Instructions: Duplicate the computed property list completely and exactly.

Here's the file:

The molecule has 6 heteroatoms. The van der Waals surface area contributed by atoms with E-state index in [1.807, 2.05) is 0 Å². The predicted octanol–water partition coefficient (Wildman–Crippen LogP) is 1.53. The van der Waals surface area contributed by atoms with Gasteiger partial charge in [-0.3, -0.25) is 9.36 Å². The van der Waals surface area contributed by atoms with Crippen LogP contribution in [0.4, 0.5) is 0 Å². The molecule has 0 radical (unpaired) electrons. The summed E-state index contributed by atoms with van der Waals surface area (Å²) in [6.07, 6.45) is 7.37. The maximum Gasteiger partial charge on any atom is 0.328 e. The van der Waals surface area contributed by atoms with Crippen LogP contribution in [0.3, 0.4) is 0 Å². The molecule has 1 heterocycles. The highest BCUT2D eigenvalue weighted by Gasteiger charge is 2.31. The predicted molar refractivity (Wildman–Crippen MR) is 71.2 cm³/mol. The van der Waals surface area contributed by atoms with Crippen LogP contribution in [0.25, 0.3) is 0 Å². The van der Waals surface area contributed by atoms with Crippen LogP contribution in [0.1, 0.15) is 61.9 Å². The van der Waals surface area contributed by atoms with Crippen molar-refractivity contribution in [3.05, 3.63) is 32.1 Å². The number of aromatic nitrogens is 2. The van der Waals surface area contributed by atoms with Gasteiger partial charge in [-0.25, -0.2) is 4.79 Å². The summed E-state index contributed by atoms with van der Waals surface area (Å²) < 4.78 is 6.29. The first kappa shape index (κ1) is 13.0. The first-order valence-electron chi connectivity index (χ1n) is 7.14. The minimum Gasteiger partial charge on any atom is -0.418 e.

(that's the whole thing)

The molecule has 6 heteroatoms. The van der Waals surface area contributed by atoms with E-state index in [1.807, 2.05) is 0 Å². The predicted octanol–water partition coefficient (Wildman–Crippen LogP) is 1.53. The van der Waals surface area contributed by atoms with Gasteiger partial charge in [-0.3, -0.25) is 9.36 Å². The van der Waals surface area contributed by atoms with Crippen LogP contribution in [0.4, 0.5) is 0 Å². The molecule has 0 radical (unpaired) electrons. The summed E-state index contributed by atoms with van der Waals surface area (Å²) in [6.07, 6.45) is 7.37. The maximum Gasteiger partial charge on any atom is 0.328 e. The van der Waals surface area contributed by atoms with Crippen LogP contribution in [0.3, 0.4) is 0 Å². The molecule has 1 heterocycles. The highest BCUT2D eigenvalue weighted by Gasteiger charge is 2.31. The predicted molar refractivity (Wildman–Crippen MR) is 71.2 cm³/mol. The van der Waals surface area contributed by atoms with Crippen LogP contribution in [0.25, 0.3) is 0 Å². The van der Waals surface area contributed by atoms with Crippen LogP contribution in [0.1, 0.15) is 61.9 Å². The van der Waals surface area contributed by atoms with Crippen molar-refractivity contribution in [3.05, 3.63) is 32.1 Å². The number of aromatic nitrogens is 2. The van der Waals surface area contributed by atoms with Gasteiger partial charge in [-0.25, -0.2) is 4.79 Å². The summed E-state index contributed by atoms with van der Waals surface area (Å²) < 4.78 is 6.29. The first kappa shape index (κ1) is 13.0. The first-order valence-electron chi connectivity index (χ1n) is 7.14. The minimum Gasteiger partial charge on any atom is -0.418 e.